Tamil Muslims and the Dravidian Movement: Alliance and Contradictions
On December 15, 1995, 24-year-old Abdul Ravoof working in a computer fi rm, covered himself in a gunny sack, wrapping it tightly around his body and tying it with fi rm knots, set himself ablaze and ran from his offi ce towards the statue of Periyar (E. V. Ramaswamy Naicker), near the old bus stand in Perambalur, a town close to Tiruchirapalli in Tamil Nadu. In his dying declaration to the police, he told them that it was his way of protesting against the offi cial apathy to the Eelam issue in Tamil Nadu. Even today, prominent poets like Inquilab and Muhammad Mehtha (Mu Mehtha) are supporters of Tamil Eelam. So what is strange one may ask? These Tamil Muslims’ support of Eelam has to be viewed in the context of the Sri Lankan scenario, where the Tamil-speaking Muslims refuse to identify themselves with either Eelam or its chief proponent LTTE. With the memory of the LTTE gunning down Muslims inside the Kattankudy mosque during a Friday prayer, and then ordering them to leave Jaffna with less than twenty-four hours’ notice fresh in their minds, many of the Tamil-speaking Muslims of Sri Lanka have a very confused view about their Tamil identity. And when Prabahakaran, the leader of LTTE decided to go public and face the media in April 2002, he chose to give an interview to only one person among those assembled from the world media. It was Sattankulam Abdul Jabbar, a Tamil Muslim from Tamil Nadu, well-known for his radio compering skills. It was perhaps Prabahakaran’s symbolic way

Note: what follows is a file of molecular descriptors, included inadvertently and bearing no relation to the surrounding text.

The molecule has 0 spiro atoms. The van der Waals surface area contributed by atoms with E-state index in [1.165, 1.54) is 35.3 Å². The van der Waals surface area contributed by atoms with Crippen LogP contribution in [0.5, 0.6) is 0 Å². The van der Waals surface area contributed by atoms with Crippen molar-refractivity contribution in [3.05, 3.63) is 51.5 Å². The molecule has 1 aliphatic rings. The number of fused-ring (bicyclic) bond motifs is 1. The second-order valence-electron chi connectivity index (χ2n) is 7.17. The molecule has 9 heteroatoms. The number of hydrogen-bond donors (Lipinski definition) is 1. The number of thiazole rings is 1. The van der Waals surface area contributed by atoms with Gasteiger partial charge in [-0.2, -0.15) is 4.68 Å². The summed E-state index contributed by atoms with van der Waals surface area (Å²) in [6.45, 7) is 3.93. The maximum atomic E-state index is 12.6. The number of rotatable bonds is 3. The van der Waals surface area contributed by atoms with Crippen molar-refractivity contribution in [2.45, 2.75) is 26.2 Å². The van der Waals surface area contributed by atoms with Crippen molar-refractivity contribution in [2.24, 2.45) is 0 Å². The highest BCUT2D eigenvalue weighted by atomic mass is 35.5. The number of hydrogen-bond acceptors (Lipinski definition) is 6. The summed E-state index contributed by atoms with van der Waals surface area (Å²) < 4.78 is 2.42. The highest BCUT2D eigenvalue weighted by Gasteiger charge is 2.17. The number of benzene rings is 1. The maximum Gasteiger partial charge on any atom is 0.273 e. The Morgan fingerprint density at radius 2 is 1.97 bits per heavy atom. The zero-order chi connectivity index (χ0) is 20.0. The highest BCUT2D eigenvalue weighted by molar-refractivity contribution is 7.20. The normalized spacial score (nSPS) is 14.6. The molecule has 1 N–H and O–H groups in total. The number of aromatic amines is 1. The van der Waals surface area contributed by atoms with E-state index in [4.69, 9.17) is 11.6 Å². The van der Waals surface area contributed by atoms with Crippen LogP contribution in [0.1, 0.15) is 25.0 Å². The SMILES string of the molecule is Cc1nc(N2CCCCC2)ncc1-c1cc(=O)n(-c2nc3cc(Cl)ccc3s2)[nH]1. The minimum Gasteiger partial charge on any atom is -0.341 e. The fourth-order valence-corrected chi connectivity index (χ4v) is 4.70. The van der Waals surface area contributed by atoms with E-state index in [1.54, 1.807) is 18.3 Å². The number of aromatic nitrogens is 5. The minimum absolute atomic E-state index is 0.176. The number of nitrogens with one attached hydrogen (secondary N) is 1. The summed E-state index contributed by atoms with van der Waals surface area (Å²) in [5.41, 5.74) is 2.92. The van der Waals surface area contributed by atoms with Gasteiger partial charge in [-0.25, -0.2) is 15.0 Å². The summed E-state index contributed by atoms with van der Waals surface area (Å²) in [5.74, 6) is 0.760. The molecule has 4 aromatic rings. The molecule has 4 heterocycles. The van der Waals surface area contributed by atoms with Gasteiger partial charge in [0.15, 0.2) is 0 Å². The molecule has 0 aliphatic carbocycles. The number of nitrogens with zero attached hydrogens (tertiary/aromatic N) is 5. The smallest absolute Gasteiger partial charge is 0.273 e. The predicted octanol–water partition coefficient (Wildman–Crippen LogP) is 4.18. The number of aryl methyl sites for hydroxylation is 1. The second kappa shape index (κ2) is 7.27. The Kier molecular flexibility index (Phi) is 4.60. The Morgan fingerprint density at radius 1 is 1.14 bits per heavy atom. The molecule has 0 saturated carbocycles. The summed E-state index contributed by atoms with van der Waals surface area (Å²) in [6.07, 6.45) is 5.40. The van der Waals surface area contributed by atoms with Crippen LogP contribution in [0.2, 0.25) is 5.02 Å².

of trying to reach out to the estranged Tamil-speaking Muslims of Sri Lanka. For, the day after the meeting with Abdul Jabbar, the LTTE chief met up with the leader of the Sri Lanka Muslim Congress (SLMC) and senior cabinet minister, Rauff Hakeem, and gave an undertaking to the minister that the LTTE would stop the harassment of Muslims and invited back members of Sri Lanka’s second-largest minority. While the Tamil Muslims in Tamil Nadu view the support for the Eelam cause as an expression of Tamil nationalism, in spite of their own brethren of the same faith being butchered by the LTTE, the Tamil-speaking Muslims of Sri Lanka have gone to the extent of denying or even refusing to identify themselves as Tamils. If there is one major factor to explain this strange paradox, it could be none other than the Dravidian Movement, the socio-reform movement that began in Tamil Nadu in the early twentieth century, when identities were getting redefi ned among the people under the colonial rule.